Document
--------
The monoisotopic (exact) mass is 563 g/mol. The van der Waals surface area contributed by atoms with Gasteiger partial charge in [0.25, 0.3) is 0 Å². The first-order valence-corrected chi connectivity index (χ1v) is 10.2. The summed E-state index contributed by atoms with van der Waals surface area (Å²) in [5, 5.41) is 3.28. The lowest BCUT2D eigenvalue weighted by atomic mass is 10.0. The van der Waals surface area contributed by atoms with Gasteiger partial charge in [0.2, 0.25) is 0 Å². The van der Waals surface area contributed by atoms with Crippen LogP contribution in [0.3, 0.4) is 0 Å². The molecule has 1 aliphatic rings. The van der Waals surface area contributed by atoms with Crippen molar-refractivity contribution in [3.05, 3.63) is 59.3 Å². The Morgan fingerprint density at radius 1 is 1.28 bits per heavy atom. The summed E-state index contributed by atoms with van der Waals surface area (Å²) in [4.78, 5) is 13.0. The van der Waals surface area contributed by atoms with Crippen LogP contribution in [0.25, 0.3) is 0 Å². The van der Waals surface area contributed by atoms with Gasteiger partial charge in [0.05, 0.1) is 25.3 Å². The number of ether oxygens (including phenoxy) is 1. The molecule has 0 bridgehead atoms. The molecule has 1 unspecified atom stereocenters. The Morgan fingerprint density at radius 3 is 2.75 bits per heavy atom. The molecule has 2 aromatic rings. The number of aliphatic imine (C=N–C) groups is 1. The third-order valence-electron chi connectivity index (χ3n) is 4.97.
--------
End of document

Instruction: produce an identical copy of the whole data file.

The monoisotopic (exact) mass is 563 g/mol. The van der Waals surface area contributed by atoms with Gasteiger partial charge in [0.25, 0.3) is 0 Å². The first-order valence-corrected chi connectivity index (χ1v) is 10.2. The summed E-state index contributed by atoms with van der Waals surface area (Å²) in [5, 5.41) is 3.28. The lowest BCUT2D eigenvalue weighted by atomic mass is 10.0. The van der Waals surface area contributed by atoms with Gasteiger partial charge in [0.2, 0.25) is 0 Å². The van der Waals surface area contributed by atoms with Crippen LogP contribution in [0.3, 0.4) is 0 Å². The molecule has 1 aliphatic rings. The van der Waals surface area contributed by atoms with Crippen molar-refractivity contribution in [3.05, 3.63) is 59.3 Å². The Morgan fingerprint density at radius 1 is 1.28 bits per heavy atom. The summed E-state index contributed by atoms with van der Waals surface area (Å²) in [4.78, 5) is 13.0. The van der Waals surface area contributed by atoms with Crippen LogP contribution in [0.25, 0.3) is 0 Å². The van der Waals surface area contributed by atoms with Gasteiger partial charge in [0.05, 0.1) is 25.3 Å². The number of ether oxygens (including phenoxy) is 1. The molecule has 0 bridgehead atoms. The molecule has 1 unspecified atom stereocenters. The Morgan fingerprint density at radius 3 is 2.75 bits per heavy atom. The molecule has 2 aromatic rings. The number of aliphatic imine (C=N–C) groups is 1. The third-order valence-electron chi connectivity index (χ3n) is 4.97.